Extreme wind study – Solar power plant
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Photovoltaic power plants consist of a large number of photovoltaic (PV) panels connected in series and in parallel to produce electricity. They can be installed in a wide range of locations, including parking lots, plains and the sea. They have to cope with many types of weather, including rain, storms, extreme temperatures and, above all, gusts of wind. This wind depends on the location of the power plant: it will be stronger at sea, for example.
EOLIOS helps you size your photovoltaic power plant installations by studying the risks of PV panels being blown off by strong gusts of wind.
Power plant solar panels are made of silicon, and can be monocrystalline or polycrystalline. Their lifespan is around 20 years. To capture the maximum amount of solar radiation, some solar panels are equipped with trackers to change their inclination according to the sun’s position during the day. This technology makes them more sensitive to disturbance than fixed panels. This increases the risk of wind uplift, which is why damping systems are installed to protect PV modules.
What’s more, these are supported by spars which can be attached in a variety of ways – to a motor, for example, in the case of the panel with tracker. The whole structure can be deformed by wind gusts, which exert a heterogeneous force and torque on the PV panel.
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simulation, but we can also help you analyze the effects of wind and gusts on your solar power plant. Wind can seriously damage outdoor photovoltaic panels. It exerts pressure on the surface of the panels. If the force applied to the panels is too great, they risk tearing off, unhooking and deteriorating. It is therefore important to secure PV power plants against wind and gusts of wind, which are significant excesses of wind speed. The sizing and protection of this power plant is therefore a major challenge for the solar industry.
In order to optimize system sizing, studies are carried out in the worst-case scenario, i.e. with the most unfavorable but also the most frequent winds. Analyses of wind roses for different periods close to the project under study provide information on the prevailing winds at the site. The most unfavorable air speeds, i.e. the highest measured over the year, based on meteorological data, are used as input parameters for the study.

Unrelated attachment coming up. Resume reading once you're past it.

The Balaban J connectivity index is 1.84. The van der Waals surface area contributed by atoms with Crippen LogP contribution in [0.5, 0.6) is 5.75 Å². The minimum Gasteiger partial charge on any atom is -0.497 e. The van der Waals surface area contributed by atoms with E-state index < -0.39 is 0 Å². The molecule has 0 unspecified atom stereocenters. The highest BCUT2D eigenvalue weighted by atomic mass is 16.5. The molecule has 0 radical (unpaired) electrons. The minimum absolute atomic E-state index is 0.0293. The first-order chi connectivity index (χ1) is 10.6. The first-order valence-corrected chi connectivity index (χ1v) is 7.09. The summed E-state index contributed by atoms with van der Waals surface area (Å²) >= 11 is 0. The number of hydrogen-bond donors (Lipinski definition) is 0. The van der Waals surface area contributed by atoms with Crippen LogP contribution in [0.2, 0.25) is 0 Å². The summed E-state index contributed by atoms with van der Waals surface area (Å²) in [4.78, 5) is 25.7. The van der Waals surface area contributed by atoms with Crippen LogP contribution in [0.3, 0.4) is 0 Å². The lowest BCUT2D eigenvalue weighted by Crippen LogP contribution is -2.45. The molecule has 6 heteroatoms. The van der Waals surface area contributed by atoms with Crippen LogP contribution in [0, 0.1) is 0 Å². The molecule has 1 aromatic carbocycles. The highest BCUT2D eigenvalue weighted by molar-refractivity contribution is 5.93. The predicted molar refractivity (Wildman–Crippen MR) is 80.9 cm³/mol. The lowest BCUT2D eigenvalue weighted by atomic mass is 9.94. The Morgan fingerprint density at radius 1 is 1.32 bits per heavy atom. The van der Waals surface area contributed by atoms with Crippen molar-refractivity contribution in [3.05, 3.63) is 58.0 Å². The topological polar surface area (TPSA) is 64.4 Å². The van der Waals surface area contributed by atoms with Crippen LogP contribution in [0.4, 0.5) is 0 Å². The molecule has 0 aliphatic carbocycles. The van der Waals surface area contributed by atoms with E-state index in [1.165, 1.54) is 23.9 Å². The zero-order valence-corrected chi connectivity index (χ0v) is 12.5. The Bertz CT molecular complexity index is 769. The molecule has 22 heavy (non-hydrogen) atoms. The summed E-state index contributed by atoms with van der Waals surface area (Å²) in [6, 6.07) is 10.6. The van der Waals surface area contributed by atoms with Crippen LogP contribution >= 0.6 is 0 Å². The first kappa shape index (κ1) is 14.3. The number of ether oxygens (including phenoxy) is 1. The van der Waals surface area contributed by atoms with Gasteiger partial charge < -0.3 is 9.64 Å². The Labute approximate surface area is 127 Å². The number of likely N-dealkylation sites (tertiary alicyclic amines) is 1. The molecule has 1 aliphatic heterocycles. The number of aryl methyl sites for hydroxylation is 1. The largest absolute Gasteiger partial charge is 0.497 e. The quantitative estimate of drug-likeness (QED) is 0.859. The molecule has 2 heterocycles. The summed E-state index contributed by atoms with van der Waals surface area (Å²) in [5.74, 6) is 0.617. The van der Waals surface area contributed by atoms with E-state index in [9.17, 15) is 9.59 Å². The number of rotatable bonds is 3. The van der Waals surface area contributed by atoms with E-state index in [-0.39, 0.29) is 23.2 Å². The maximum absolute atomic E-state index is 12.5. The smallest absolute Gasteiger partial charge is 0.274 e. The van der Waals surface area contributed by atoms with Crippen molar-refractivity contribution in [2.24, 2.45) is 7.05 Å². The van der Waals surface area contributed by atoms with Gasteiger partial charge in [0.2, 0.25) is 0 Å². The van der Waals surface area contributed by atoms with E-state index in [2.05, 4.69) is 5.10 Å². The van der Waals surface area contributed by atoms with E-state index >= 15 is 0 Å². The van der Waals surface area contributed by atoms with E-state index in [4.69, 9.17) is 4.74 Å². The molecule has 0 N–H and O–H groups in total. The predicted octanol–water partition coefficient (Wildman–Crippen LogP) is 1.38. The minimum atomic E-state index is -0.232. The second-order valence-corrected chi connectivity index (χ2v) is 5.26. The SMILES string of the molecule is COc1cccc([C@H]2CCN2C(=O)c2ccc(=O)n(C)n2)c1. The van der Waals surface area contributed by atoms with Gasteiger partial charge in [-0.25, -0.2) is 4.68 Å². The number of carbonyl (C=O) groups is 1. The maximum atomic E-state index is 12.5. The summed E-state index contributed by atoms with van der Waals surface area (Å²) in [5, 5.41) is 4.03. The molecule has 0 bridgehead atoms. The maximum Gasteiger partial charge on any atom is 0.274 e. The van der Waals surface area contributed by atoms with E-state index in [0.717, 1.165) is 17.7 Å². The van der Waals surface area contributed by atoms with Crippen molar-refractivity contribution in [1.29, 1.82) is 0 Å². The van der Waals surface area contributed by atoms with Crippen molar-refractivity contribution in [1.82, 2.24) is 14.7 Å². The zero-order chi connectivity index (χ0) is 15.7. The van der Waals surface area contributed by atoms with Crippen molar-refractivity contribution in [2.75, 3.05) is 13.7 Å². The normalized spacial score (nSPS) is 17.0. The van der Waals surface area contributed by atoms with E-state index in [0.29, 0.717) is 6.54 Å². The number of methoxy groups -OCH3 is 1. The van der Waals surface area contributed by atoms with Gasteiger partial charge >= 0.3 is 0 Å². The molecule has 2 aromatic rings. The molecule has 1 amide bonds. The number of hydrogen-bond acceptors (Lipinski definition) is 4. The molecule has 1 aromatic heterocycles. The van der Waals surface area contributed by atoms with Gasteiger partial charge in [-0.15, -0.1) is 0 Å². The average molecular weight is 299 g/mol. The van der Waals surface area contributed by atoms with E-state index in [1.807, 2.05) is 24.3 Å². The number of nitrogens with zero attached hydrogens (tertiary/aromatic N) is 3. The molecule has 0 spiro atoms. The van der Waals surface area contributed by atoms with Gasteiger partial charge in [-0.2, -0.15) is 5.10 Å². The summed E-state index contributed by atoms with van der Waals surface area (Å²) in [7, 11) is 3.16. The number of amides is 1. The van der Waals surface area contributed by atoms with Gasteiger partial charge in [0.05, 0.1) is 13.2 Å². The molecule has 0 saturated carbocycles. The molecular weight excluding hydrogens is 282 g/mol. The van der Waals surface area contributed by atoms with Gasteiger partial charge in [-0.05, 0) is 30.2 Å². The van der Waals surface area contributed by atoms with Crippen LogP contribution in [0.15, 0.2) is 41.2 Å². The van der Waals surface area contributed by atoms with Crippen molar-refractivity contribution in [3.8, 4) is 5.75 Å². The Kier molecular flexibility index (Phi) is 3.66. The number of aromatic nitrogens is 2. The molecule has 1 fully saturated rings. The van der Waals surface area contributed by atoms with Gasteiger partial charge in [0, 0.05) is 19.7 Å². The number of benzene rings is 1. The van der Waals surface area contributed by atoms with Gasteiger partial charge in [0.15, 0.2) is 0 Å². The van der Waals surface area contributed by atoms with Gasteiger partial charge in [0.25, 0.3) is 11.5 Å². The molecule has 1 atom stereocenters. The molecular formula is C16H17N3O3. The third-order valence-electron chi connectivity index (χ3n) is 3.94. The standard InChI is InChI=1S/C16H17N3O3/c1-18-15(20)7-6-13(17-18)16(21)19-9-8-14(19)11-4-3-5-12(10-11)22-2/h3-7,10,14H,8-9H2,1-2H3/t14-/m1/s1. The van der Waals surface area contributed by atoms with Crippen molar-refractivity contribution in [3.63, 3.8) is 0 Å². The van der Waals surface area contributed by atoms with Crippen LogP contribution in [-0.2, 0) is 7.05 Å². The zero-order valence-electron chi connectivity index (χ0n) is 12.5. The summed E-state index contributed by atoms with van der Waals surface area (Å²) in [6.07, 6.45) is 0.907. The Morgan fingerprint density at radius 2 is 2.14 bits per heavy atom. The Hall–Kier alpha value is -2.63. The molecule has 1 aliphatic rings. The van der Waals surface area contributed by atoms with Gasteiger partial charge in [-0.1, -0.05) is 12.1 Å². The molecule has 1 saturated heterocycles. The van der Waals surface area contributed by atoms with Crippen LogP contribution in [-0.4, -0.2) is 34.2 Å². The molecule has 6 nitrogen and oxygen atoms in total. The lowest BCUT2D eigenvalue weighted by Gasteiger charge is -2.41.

We refer to theNational Annex NF EN 1991-1-4 (Eurocode 1) to simulate and calculate wind pressures on the structure, with a reference wind speed corresponding to an annual probability of exceedance equal to 0.02 (50-year return period event, i.e. W50).
Chilled water system
The CFD simulation is based on an accurate and detailed 3D CFD model of the project. It includes precise modeling of the photovoltaic power plant modules and thesurrounding environment over a 500m radius. Topography is also taken into account. A mesh of this model is generated and refined at the appropriate points.
CFD simulations are carried out to visualize air movements on and around PV modules. Several scenarios with different winds and different panel inclinations are studied to determine potential technical solutions against panel pull-out for a horizontal wind in relation to the ground, resulting in higher torques when the panel is more inclined. Thanks to CFD, it is therefore possible to calculate torques and forces, and to determine whether these exceed the limit values for PV panels.
What is the difference between CRAC and CRAH units?
EOLIOS is able to carry out complete CFD studies of the project site. These studies can be carried out on a large scale, on large photovoltaic power plants, with a high degree of precision.